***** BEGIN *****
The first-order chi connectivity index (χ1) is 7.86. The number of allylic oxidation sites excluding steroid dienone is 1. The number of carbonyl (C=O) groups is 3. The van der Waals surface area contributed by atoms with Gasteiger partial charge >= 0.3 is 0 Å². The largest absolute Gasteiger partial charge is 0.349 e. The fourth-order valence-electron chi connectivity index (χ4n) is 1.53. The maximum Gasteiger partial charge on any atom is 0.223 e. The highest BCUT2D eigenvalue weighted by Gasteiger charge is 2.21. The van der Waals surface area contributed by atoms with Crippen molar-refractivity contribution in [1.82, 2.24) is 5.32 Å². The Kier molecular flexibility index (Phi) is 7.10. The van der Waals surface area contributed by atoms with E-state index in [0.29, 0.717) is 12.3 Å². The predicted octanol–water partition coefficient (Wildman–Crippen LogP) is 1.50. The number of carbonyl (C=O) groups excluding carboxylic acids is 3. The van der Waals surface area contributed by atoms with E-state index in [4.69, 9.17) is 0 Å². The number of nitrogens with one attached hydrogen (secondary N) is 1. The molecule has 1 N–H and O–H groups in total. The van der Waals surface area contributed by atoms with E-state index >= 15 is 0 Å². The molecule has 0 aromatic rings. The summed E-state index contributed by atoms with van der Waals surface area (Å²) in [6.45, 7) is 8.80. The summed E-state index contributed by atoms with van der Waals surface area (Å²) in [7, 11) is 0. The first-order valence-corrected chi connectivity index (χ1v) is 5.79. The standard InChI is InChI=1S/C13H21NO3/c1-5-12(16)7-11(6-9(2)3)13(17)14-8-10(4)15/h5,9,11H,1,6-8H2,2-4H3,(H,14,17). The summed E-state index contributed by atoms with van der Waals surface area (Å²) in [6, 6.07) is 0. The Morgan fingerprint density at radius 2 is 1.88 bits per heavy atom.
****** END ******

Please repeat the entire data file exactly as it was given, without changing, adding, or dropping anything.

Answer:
The first-order chi connectivity index (χ1) is 7.86. The number of allylic oxidation sites excluding steroid dienone is 1. The number of carbonyl (C=O) groups is 3. The van der Waals surface area contributed by atoms with Gasteiger partial charge >= 0.3 is 0 Å². The largest absolute Gasteiger partial charge is 0.349 e. The fourth-order valence-electron chi connectivity index (χ4n) is 1.53. The maximum Gasteiger partial charge on any atom is 0.223 e. The highest BCUT2D eigenvalue weighted by Gasteiger charge is 2.21. The van der Waals surface area contributed by atoms with Crippen molar-refractivity contribution in [1.82, 2.24) is 5.32 Å². The Kier molecular flexibility index (Phi) is 7.10. The van der Waals surface area contributed by atoms with E-state index in [0.29, 0.717) is 12.3 Å². The predicted octanol–water partition coefficient (Wildman–Crippen LogP) is 1.50. The number of carbonyl (C=O) groups excluding carboxylic acids is 3. The van der Waals surface area contributed by atoms with E-state index in [4.69, 9.17) is 0 Å². The number of nitrogens with one attached hydrogen (secondary N) is 1. The molecule has 1 N–H and O–H groups in total. The van der Waals surface area contributed by atoms with E-state index >= 15 is 0 Å². The molecule has 0 aromatic rings. The summed E-state index contributed by atoms with van der Waals surface area (Å²) in [6.45, 7) is 8.80. The summed E-state index contributed by atoms with van der Waals surface area (Å²) in [7, 11) is 0. The first-order valence-corrected chi connectivity index (χ1v) is 5.79. The standard InChI is InChI=1S/C13H21NO3/c1-5-12(16)7-11(6-9(2)3)13(17)14-8-10(4)15/h5,9,11H,1,6-8H2,2-4H3,(H,14,17). The summed E-state index contributed by atoms with van der Waals surface area (Å²) in [6, 6.07) is 0. The Morgan fingerprint density at radius 2 is 1.88 bits per heavy atom.